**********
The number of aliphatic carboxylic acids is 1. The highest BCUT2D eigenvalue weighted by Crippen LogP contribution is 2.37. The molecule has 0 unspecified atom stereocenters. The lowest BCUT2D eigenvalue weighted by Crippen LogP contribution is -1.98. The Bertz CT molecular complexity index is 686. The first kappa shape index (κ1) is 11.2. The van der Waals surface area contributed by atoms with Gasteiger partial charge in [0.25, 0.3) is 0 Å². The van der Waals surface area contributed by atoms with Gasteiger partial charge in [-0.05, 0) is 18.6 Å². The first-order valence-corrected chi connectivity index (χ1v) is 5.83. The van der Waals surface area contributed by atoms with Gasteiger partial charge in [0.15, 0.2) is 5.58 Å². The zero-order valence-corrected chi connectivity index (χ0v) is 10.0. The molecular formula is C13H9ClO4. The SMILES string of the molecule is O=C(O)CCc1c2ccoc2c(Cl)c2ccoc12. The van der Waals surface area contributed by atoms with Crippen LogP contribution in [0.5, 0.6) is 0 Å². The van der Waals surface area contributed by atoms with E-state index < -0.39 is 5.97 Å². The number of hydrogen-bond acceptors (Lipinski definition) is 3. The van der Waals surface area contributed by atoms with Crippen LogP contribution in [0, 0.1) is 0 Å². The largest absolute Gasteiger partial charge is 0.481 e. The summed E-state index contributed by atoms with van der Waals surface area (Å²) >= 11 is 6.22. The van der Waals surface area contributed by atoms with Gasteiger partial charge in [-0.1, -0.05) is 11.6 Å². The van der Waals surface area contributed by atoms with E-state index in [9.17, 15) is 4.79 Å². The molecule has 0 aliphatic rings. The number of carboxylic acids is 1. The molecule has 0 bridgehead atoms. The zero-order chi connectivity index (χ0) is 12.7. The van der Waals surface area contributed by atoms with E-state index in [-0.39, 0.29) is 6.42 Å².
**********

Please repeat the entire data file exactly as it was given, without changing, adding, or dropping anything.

The number of aliphatic carboxylic acids is 1. The highest BCUT2D eigenvalue weighted by Crippen LogP contribution is 2.37. The molecule has 0 unspecified atom stereocenters. The lowest BCUT2D eigenvalue weighted by Crippen LogP contribution is -1.98. The Bertz CT molecular complexity index is 686. The first kappa shape index (κ1) is 11.2. The van der Waals surface area contributed by atoms with Gasteiger partial charge in [0.25, 0.3) is 0 Å². The van der Waals surface area contributed by atoms with Gasteiger partial charge in [-0.05, 0) is 18.6 Å². The first-order valence-corrected chi connectivity index (χ1v) is 5.83. The van der Waals surface area contributed by atoms with Gasteiger partial charge in [0.15, 0.2) is 5.58 Å². The zero-order valence-corrected chi connectivity index (χ0v) is 10.0. The molecular formula is C13H9ClO4. The SMILES string of the molecule is O=C(O)CCc1c2ccoc2c(Cl)c2ccoc12. The van der Waals surface area contributed by atoms with Crippen LogP contribution in [0.5, 0.6) is 0 Å². The van der Waals surface area contributed by atoms with E-state index < -0.39 is 5.97 Å². The number of hydrogen-bond acceptors (Lipinski definition) is 3. The van der Waals surface area contributed by atoms with Crippen LogP contribution in [0, 0.1) is 0 Å². The largest absolute Gasteiger partial charge is 0.481 e. The summed E-state index contributed by atoms with van der Waals surface area (Å²) >= 11 is 6.22. The van der Waals surface area contributed by atoms with Gasteiger partial charge in [-0.1, -0.05) is 11.6 Å². The van der Waals surface area contributed by atoms with E-state index in [9.17, 15) is 4.79 Å². The molecule has 0 aliphatic rings. The number of carboxylic acids is 1. The molecule has 0 bridgehead atoms. The zero-order chi connectivity index (χ0) is 12.7. The van der Waals surface area contributed by atoms with E-state index in [-0.39, 0.29) is 6.42 Å².